Ollanta Humala, a left-wing nationalist, and Keiko Fujimori, the daughter and number one fan of a former right-wing dictator, will shortly compete for the presidency of Peru, after having obtained the first and second places, respectively, in the first electoral round (which took place on Sunday, April 10th). Notoriously unpredictable as the country is when it comes to politics, no one can foresee the results of the runoff. But given the correlation of political forces and interests today, Fujimori has a good chance of winning the elections. This would entail, as Mario Vargas Llosa puts it, “opening the prisons for all the thieves, murderers and torturers –beginning with her father, Alberto Fujimori, and the sinister Montesinos [Fujimori’s lieutenant]– for them to take the streets once again, to show their tongues to everyone who has defended democracy in Peru. The criminals would go directly from prison to the government.”
Keiko Fujimori, a populist vaguely speaking on behalf of liberal capitalism, has a main goal in mind: liberating dear Dad, who is in prison for having led one of the most corrupt and violent administrations in the world –a mafia state whose dealings (as suggested in a previous post) were meticulously recorded by the administration itself, particularly via videos from the Intelligence Service, which were at some point leaked to the press, setting in motion the inevitable, but perhaps temporary, collapse of the regime.
Consider a couple of glimpses into Alberto Fujimori’s administration: Transparency International calculates that Fujimori embezzled roughly 600 million dollars from public funds, which would rank his regime as the seventh most corrupt of the past twenty years –worldwide. Beyond “normal” channels of embezzlement and piracy, Fujimori also used his creativity to procure illegal funds in almost risible ways. For example, he set up a charity organization in Japan to collect funds for “poor children in Peru,” funds that then he gluttonously diverted to his personal account. He reminds me of Garcia Marquez’s Patriarch, in The Autumn of the Patriarch, a banana republic character at once comical and evil, a childishly wicked being who set things up so as to win the national lottery every single time.
But beyond mere thievery, there was also a truly evil side to the regime. Paramilitary operations and death-squads were, as one would expect, part of the regular business of government. Victims varied, terrorist as well as “suspects” and witnesses, including Javier Ríos Rojas, an eight year old boy executed together with his father, Manuel Rios Rojas, both of whom worked selling ice-cream from a cart. The child was found face-down, as though running toward the father, with 12 bullet shots in his body.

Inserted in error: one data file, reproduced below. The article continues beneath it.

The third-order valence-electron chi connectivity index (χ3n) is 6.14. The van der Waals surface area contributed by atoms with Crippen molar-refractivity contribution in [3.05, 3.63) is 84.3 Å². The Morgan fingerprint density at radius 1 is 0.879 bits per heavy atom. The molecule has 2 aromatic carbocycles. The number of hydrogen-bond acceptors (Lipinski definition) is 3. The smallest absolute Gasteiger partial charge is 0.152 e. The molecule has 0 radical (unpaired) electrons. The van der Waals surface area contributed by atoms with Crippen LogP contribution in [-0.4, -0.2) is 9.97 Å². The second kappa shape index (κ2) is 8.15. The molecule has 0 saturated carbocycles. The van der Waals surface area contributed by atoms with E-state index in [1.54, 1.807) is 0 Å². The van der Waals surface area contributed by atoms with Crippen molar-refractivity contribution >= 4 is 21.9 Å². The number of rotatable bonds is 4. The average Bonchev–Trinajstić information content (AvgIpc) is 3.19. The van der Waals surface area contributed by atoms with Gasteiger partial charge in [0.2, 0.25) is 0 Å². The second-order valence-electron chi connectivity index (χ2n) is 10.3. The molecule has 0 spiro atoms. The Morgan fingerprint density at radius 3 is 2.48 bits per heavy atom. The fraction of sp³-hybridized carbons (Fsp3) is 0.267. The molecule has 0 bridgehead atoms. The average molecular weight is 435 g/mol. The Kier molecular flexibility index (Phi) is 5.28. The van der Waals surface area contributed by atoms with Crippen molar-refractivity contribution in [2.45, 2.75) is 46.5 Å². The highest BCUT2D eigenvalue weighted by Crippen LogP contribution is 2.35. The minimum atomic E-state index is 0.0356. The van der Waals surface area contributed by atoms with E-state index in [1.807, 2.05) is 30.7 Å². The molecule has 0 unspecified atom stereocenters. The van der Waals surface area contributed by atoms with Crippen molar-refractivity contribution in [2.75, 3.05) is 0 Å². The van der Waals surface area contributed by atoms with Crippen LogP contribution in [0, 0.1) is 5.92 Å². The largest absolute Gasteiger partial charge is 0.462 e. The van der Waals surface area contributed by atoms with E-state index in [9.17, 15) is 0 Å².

Human rights abuses during Fujimori’s regime also include a massive campaign of sterilization of peasant women. This was a sort of Tuskegee operation, where the women were told that they would be given free medical treatment, while, instead, being surgically sterilized. Fujimori’s former wife repeatedly accused him of battering and abuse.
All in all, the story of this small, bespectacled, meticulously combed, and poorly spoken man belongs to what Jorge Luis Borges called “the universal history of infamy.” But never mind any of that. Via Keiko, today Alberto Fujimori anxiously prepares his return, hoping that the forgiving and forgetful Peruvian voters will once again open the dispensary for him and his buddies (while also allowing him to take his revenge on human rights organizations, on the opposition, etc.).
This bizarre situation makes me wonder if we, sociologists or social psychologists, have devised adequate conceptual tools to account for this possible, and almost Freudian, return of the repressed. Or do we need a new conceptual toolbox to account for this odd set of circumstances?
Bourdieu’s theory of symbolic violence might be a candidate here (although it may not be quite what we need). Bourdieu has helped us see that dominated social actors often vivify –literally in-corporate— the unfair “social cosmology” that oppresses them. They incarnate the symbols of their own oppression, thus giving life to the very discourses that burden them. Their own ideas, sentiments, gestures –their lives as lived everyday— become the media that sustain these oppressive discourses. Symbolic violence, in summary, speaks of a collective embodiment of unfair social structures, a process that creates key aspects of subjectivity, the “nature” of the oppressed; so that the will of the victim of this form of social violence –largely becomes an expression of the will of the world.
Supporting Fujimori are mostly impoverished and generally disenfranchised individuals (as well as those with financial interests tied to the former regime). Was Fujimori a mastermind of symbolic violence, able to create aspects of the habitus of oppressed Peruvians? Or do we need to risk stepping into the territory of psychoanalytical theory to then speak of a vast operation of disavowal in the country today, an almost traumatic refusal to acknowledge reality? Freud has been a reviled and scorned figure –but his work keeps on providing ideas that seem to correspond to reality very well. The Fujimoris of the world fit the almost Jungian image of the obscene, emasculating, and yet seductive father.